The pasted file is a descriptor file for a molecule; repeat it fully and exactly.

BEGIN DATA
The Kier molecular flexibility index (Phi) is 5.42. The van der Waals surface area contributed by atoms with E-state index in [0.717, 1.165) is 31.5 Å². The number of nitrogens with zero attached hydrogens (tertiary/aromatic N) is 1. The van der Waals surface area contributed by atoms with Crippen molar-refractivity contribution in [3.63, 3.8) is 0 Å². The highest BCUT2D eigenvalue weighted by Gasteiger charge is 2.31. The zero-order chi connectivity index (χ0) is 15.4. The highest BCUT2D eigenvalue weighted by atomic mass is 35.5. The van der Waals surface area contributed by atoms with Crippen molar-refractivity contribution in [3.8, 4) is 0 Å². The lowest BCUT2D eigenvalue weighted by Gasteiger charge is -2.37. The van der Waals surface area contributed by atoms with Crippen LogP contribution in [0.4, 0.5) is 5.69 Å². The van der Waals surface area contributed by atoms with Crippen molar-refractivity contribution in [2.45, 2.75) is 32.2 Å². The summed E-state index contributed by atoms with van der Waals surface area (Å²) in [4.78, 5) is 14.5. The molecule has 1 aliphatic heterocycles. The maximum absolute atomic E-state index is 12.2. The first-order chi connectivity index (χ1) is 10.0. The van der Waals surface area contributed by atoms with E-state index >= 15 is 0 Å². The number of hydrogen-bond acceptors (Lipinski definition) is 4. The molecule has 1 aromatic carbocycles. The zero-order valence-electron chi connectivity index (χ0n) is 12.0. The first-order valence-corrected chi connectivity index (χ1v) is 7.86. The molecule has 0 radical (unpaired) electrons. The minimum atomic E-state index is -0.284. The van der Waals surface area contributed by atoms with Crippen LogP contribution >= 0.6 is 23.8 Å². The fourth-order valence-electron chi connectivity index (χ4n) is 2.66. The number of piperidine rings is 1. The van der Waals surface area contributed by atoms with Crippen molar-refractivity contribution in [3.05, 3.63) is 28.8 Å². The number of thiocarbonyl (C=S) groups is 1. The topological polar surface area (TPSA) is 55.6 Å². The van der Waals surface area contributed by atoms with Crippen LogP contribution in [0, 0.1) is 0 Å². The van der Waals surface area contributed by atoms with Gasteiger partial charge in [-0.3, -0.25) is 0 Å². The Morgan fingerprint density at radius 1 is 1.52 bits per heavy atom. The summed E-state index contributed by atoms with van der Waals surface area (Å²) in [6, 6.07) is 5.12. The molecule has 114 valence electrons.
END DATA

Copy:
The Kier molecular flexibility index (Phi) is 5.42. The van der Waals surface area contributed by atoms with E-state index in [0.717, 1.165) is 31.5 Å². The number of nitrogens with zero attached hydrogens (tertiary/aromatic N) is 1. The van der Waals surface area contributed by atoms with Crippen molar-refractivity contribution in [3.63, 3.8) is 0 Å². The highest BCUT2D eigenvalue weighted by Gasteiger charge is 2.31. The zero-order chi connectivity index (χ0) is 15.4. The highest BCUT2D eigenvalue weighted by atomic mass is 35.5. The van der Waals surface area contributed by atoms with Crippen molar-refractivity contribution in [3.8, 4) is 0 Å². The lowest BCUT2D eigenvalue weighted by Gasteiger charge is -2.37. The van der Waals surface area contributed by atoms with Crippen LogP contribution in [0.4, 0.5) is 5.69 Å². The van der Waals surface area contributed by atoms with Crippen molar-refractivity contribution in [2.45, 2.75) is 32.2 Å². The summed E-state index contributed by atoms with van der Waals surface area (Å²) in [4.78, 5) is 14.5. The molecule has 1 aliphatic heterocycles. The maximum absolute atomic E-state index is 12.2. The first-order chi connectivity index (χ1) is 10.0. The van der Waals surface area contributed by atoms with E-state index >= 15 is 0 Å². The number of hydrogen-bond acceptors (Lipinski definition) is 4. The molecule has 1 aromatic carbocycles. The zero-order valence-electron chi connectivity index (χ0n) is 12.0. The first-order valence-corrected chi connectivity index (χ1v) is 7.86. The molecule has 0 radical (unpaired) electrons. The minimum atomic E-state index is -0.284. The van der Waals surface area contributed by atoms with Crippen LogP contribution >= 0.6 is 23.8 Å². The fourth-order valence-electron chi connectivity index (χ4n) is 2.66. The number of piperidine rings is 1. The van der Waals surface area contributed by atoms with Crippen molar-refractivity contribution in [3.05, 3.63) is 28.8 Å². The number of thiocarbonyl (C=S) groups is 1. The topological polar surface area (TPSA) is 55.6 Å². The van der Waals surface area contributed by atoms with Crippen LogP contribution in [0, 0.1) is 0 Å². The van der Waals surface area contributed by atoms with Gasteiger partial charge in [-0.3, -0.25) is 0 Å². The Morgan fingerprint density at radius 1 is 1.52 bits per heavy atom. The summed E-state index contributed by atoms with van der Waals surface area (Å²) in [6, 6.07) is 5.12. The molecule has 114 valence electrons.